05/12/2015 12:02 pm ET Updated May 11, 2016

Can We Change The Conversation ?

Back in 2006, Linda Bilmes of the JFK School Of Government at Harvard University and Joseph Stiglitz of Columbia University published their book " The Six Trillion Dollar War. " What these two highly respected scholars did was to crunch the numbers, at that time, regarding the Global War On Terrorism ( GWOT ) and extrapolate for a thirty year period what the total cost would be for lifetime medical care, benefits including disability payments for military personnel who had fought and become injured in Afghanistan and Iraq.

In 2006, I served as the then Officer In Charge for Behavioral Health and Traumatic Brain Injury at the Medical Task Force Camp Shelby, MS. I was serving on active duty at the time as an Army Reservist. The mission of Behavioral Health and the Traumatic Brain Injury program was to provide assessment and clinical services to military members who were in training to prepare to go to war. We would provide the recommendations to military commanders as to whether a service member would be approved for deployment or would instead be sent back to the Reserve Command ( REFRAD ). We were evaluating not only Soldiers, Sailors, Airmen, Marines who were going to be deployed for a first time, but in many instances we were evaluating personnel who were scheduled to be deployed a second, third, fourth or fifth time.

The other challenge that was significant was the reduction in the number of training days. Normally, a Brigade Combat Team ( BCT ) would arrive at Camp Shelby, MS for training. A Brigade Combat Team usually comprises at least thirty- eight hundred to four thousand Soldiers. They would remain with us for sixty days prior to them embarking into the war zone. One month after I arrived, that period of training got reduced from sixty to thirty-five days. This is astounding since we were preparing young people to be trained to go fight in a war.

Nine years later, the war in Iraq has officially ended, the war in Afghanistan is still winding down, but the campaign against ISIS is gearing up in a major way. There has been discussion about possible deployment of three to five thousand troops to Syria, this is not taking into account any ancillary support forces that may will be needed i.e. administrative, medical support. Also there is no mention of the special advisory troops that are currently stationed in Iraq plus the forces ( at least ten thousand ) that are still in Afghanistan.

As we approach Memorial Day 2015, it would be good if we could ask ourselves as a country, what do we hope to achieve with this new offensive against Isis ? Granted Isis is a barbaric horrific evil organization that has murdered and perpetrated great suffering on innocent people. As one observer has noted " they are not the Junior Varsity ". Several people have predicted that a campaign against Isis could easily last at least ten years; that's two Presidential administrations irrespective of political parties.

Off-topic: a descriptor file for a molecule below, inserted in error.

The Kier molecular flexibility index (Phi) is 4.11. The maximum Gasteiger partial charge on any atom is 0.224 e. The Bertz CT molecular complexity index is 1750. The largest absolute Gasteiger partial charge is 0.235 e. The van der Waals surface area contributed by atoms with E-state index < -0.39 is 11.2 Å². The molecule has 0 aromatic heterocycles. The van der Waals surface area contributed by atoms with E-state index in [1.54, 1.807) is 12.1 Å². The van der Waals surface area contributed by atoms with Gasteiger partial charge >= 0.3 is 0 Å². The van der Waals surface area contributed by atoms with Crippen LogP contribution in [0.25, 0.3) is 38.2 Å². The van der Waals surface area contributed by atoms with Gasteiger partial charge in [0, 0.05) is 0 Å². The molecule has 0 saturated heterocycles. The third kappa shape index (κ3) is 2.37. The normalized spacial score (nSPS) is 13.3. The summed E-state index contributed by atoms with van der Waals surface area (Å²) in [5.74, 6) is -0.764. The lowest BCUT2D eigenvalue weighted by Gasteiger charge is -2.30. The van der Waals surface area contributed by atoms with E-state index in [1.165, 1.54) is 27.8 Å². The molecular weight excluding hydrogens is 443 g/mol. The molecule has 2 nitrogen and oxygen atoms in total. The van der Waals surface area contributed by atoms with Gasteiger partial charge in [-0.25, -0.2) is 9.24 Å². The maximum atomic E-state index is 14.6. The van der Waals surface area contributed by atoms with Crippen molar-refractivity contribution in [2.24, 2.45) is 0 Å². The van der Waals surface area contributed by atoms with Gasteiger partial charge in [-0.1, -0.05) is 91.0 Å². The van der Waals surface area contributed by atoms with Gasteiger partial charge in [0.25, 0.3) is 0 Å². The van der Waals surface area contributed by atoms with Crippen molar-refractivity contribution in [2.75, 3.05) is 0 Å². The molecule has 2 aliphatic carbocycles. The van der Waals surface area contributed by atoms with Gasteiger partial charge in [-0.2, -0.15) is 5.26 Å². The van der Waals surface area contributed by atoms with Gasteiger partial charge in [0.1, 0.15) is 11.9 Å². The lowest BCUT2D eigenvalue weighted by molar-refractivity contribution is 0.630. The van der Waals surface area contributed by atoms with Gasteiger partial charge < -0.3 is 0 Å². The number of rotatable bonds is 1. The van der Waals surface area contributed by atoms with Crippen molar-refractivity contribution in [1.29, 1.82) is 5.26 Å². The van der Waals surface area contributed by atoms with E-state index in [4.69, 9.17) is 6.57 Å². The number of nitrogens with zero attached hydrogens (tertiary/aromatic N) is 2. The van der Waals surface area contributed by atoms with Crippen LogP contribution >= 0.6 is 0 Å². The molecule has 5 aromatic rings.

But the question remains how do you defeat such a powerful, well financed insurgency without getting sucked into another long and protracted military conflict like we have witnessed the last fourteen years ? How do we know when our military objectives and goals will be met ? What will be the Endgame ? How will we know when the Endgame has been achieved ?

If we have learned anything at all regarding the last fourteen years of war it is that these hard questions need to be revisited constantly. American citizens must demand that Congress along with the present and future administrations need to be held accountable for any decisions that involve significant numbers of troops being deployed, boots on the ground, etc. into an active hostile, violent war zone. Repeated unending deployments, with no end in sight, will no longer work. They won't work financially and they won't work regarding protecting the health and welfare of the fighting force; quite the contrary what will manifest will be increasing numbers of physical and psychologically injured military personnel that will have overwhelming impact on families and communities, not to mention a continued tremendous strain on the health care system.

The other factor that has not been calculated yet is what will we need to do to support the physical medical and psychological needs of all of the military personnel that we are now ordering to command and fly the drone aircraft ? The recent play " Grounded " by Julie Taymor starring Anne Hathaway currently being presented in New York underscores this reality.

Maybe, we should ask Linda Bilmes and Joseph Stiglitz if they could re-crunch the numbers now, as of 2015, to see what the data might look like for the next thirty years ?

We have significant challenges as a country for the future. Can we continue to reduce unemployment, especially reduce the numbers of chronically unemployed persons who have given up looking for work ? Can we work to really combat global warming and work towards achieving a goal where the earth's temperature does not go above two degrees Celsius ? Can we enact student debt forgiveness for those who commit themselves to serve an initial tour in either the Peace Corps or AmeriCorps ?

As we celebrate Memorial Day this year, may be mindful of the great responsibility we have in protecting not only our freedom but also protecting the very infrastructure that ensures our freedom. Our military personnel and their families deserve it. Our country also deserves it.

Can we change the conversation ?